For all their posturing, persisting, and hashtag-resisting, the Democrats still haven’t a damn clue how to return to power. After the party lost more than 1,000 seats during Barack Obama’s eight golden years in office, from the state legislatures to Capitol Hill, the Democrats have long ago proven themselves congenital losers, rather than an otherwise competent political organization grappling with the unique challenge Donald Trump presents.
Nearly seven months into this administration and its unprecedented assault on the most vulnerable among us, the Democrats have shown little urgency or interest in outlining a bold political vision of a more just and prosperous future—the kind capable of flipping the country’s political landscape as if overnight, as we saw in the United Kingdom. This absence of a substantive message is a tacit admission from these elites that to them, the stakes aren’t as high and the situation not nearly as dire as it is for those who have already sacrificed to combat this reactionary agenda.
As reported by Vox’s Jeff Stein—whose coverage of the ongoing demonstrations against Congressional Republicans’ murderous healthcare repeal bills has been essential—the Democrats will soon unveil their new slogan for the 2018 midterms, following “months of polling and internal deliberations among the House Democratic caucus.” And when our great-grandchildren’s history books are written, what will have been the rallying cry that mobilized millions into the streets to stem the tide of Trumpism?
“A Better Deal: Better Skills, Better Jobs, Better Wages.”
Of course, the Democrats are not promising that anything will be good. They’ll be better. You might have one crumb today, but tomorrow brings the thrilling chance you might have two. Whether hastily cribbed from a Papa John’s box or repurposed chaff from Tim Kaine, this smacks of the same flaccid incrementalism that the electorate is rejecting more and more with each trip to voting booth. This is not how you win an election in 2017.
It’s the inclusion of “Better Skills” that betrays the Democrats’ true allegiance—not to working people, but to capital. Better jobs and better wages are unavailable to you because you lack the requisite skills. No blame is placed on the corporations that, at best, pay its workers a starvation wage, and at worst, uproot their plants to chase cheaper labor. We are helpless to change these economic forces, so your only hope for a life free of want is some good ol’ fashioned bootstrap-pulling. And buddy, you ain’t pulling hard enough.
For decades, this technocratic onanism been Phase 2 of the Democrats’ underpants gnome profit plan, the bridge between their ruinous free-trade policies and prosperity. “Retraining for dislocated workers has become the clarion call of the Clinton administration’s program on jobs and wages,” John Judis wrote in his 1994 piece “Train in Vain” for In These Times:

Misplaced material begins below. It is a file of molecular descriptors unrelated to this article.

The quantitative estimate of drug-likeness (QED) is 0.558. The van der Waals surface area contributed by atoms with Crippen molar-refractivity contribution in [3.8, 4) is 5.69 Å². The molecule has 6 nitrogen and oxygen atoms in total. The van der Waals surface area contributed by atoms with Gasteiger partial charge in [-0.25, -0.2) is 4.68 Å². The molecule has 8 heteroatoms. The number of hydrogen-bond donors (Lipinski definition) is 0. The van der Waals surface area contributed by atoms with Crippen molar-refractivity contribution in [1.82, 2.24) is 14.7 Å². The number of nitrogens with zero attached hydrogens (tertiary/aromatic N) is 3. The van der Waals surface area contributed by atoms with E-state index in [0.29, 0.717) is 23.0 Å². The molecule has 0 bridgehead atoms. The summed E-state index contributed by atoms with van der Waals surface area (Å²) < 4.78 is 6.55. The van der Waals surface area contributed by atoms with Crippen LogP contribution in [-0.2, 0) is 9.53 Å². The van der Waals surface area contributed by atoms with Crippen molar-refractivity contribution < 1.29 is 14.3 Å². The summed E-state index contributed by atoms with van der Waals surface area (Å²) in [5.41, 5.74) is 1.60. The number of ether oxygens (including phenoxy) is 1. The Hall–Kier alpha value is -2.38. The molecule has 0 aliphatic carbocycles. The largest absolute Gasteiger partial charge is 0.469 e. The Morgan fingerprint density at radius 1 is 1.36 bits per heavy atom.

Most studies show exactly the opposite of what [Clinton labor secretary Robert Reich] claims: they demonstrate that retraining has little effect in raising wages…It’s a gross oversimplification to deduce that the growing salary gap between high school- and college-educated workers means that a laid-off forty-five-year-old worker can substantially raise his or her salary by taking one year of intensive training. In reality, that middle-aged worker will be competing in the job market against twenty-year-olds who require fewer benefits, are subject to fewer illnesses and disabilities, ad are likely to be capable of working longer shifts and more days.
Curiously omitted from the Democrats’ new slogan is any mention of health care, the most important issue of 2018. Instead of giving clear contrast between them and the “other guys” they love to snark at, the Democrats would rather push a vague Better Deal that would in no way require their future support for something as radical as say, single payer. You must stand in awe of the mental gymnastics at play here, and the Democrats’ willingness contort themselves in any number of grotesque shapes to avoid a plan backed by a plurality of Americans, whose democratic socialist messenger is the most popular politician in America.
At the heart of this wonky babble about “stabilizing health care markets” in order to preserve and expand the Affordable Care Act is the belief that health care is a commodity, not a human right. Until they can part with this fantasy, the Democrats cannot expect the support of an electorate working longer hours for less pay and no guarantee that one freak illness won’t bankrupt them.
Having insurance is better than not having it. But a thousand-dollar premium still isn’t good.